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Zementis Support Team September 4, 2015 Predictive Model Markup Language (PMML) / PMML Support in R

R PMML Transformations Package

This is a brand new R package. Called pmmlTranformations, this package transforms data and when used in conjunction with the pmml package, it allows for data transformations to be exported together with the predictive model in a single PMML file. Transformations currently supported are:
  • Min-max normalization
  • Z-score normalization
  • Dummy-fication of categorical variables
  • Value Mapping
  • Discretization (binning)
  • Variable renaming
If you would like to contribute code to the pmmlTransformations package, please feel free to contact us.

New Features

The released package version 1.3 has new functions to translate arbitrary mathematical expressions into a PMML representation. These new functions are:

  • FunctionXform
  • FunctionToPMML

To use these functions, one simply supplies an arbitrary mathematical expression, written in a normal way, as the input and the equivalent PMML expression is given as the output.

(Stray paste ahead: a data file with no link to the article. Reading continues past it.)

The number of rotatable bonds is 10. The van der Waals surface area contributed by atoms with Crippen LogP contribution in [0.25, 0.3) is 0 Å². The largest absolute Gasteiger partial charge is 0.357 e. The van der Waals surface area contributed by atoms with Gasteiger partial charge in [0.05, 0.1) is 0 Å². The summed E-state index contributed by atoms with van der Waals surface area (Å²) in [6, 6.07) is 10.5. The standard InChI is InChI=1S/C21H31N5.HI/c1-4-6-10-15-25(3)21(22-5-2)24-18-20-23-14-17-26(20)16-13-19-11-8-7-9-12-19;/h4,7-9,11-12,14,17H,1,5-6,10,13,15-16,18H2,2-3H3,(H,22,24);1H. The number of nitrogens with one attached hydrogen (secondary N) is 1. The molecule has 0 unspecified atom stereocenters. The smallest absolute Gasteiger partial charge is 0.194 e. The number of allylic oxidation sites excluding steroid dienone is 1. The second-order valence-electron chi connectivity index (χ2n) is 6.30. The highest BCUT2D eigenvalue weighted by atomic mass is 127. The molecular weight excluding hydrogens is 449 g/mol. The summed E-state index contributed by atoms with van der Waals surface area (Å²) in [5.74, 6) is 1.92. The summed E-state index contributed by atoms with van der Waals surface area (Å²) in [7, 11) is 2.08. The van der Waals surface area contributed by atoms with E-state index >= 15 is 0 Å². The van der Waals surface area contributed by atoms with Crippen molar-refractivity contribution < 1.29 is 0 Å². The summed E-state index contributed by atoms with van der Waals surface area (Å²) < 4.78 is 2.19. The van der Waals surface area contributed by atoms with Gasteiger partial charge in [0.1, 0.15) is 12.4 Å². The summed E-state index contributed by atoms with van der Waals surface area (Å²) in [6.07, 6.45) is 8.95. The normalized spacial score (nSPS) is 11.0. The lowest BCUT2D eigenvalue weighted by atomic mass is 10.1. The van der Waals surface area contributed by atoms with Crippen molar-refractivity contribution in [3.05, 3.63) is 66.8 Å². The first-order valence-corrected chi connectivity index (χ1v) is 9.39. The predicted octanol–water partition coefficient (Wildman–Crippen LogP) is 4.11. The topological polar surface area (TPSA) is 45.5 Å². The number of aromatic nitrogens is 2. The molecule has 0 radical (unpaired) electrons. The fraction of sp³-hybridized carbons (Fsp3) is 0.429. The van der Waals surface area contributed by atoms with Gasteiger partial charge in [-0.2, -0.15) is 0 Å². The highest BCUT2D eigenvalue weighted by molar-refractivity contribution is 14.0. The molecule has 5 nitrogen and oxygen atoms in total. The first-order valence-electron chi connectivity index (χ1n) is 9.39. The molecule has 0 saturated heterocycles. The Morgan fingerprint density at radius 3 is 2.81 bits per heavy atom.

The 'FunctionToPMML' function is meant to be used to get a quick look at the PMML expressions output while the 'FunctionXform' function is meant to be used just as the other pmmlTransformations functions, as described below, to add those expressions to the 'LocalTransformations' element automatically.

For more information, simply load the pmmlTransformations library in R and type 'vignettes("FunctionXform")


How does it work?

The pmmlTransformations package works in tandem with the pmml package so that data pre-processing can be represented together with the model in the resulting PMML code. 
In R, as shown in the figure below, this process includes three steps:
  1. With the use of the pmmlTransformations package, transform the raw input data as appropriate
  2. Use transformed and raw data as inputs to the modeling function/package (hclust, nnet, glm, ...)
  3. Output the entire solution (data pre-processing + model) in PMML using the pmml package


Example - sequence of R commands used to build a linear regression model using lm with transformed data



For more on the pmmlTransformations package, please take a look at the paper we wrote for the KDD 2013 PMML Workshop. For that, just follow the link below:

1) KDD Paper: The R pmmlTransformations Package

Also, make sure to check out the package's documentation from CRAN:

2) CRAN: pmmlTransformations Package

Zementis Support Team September 4, 2015 Predictive Model Markup Language (PMML) / PMML Support in R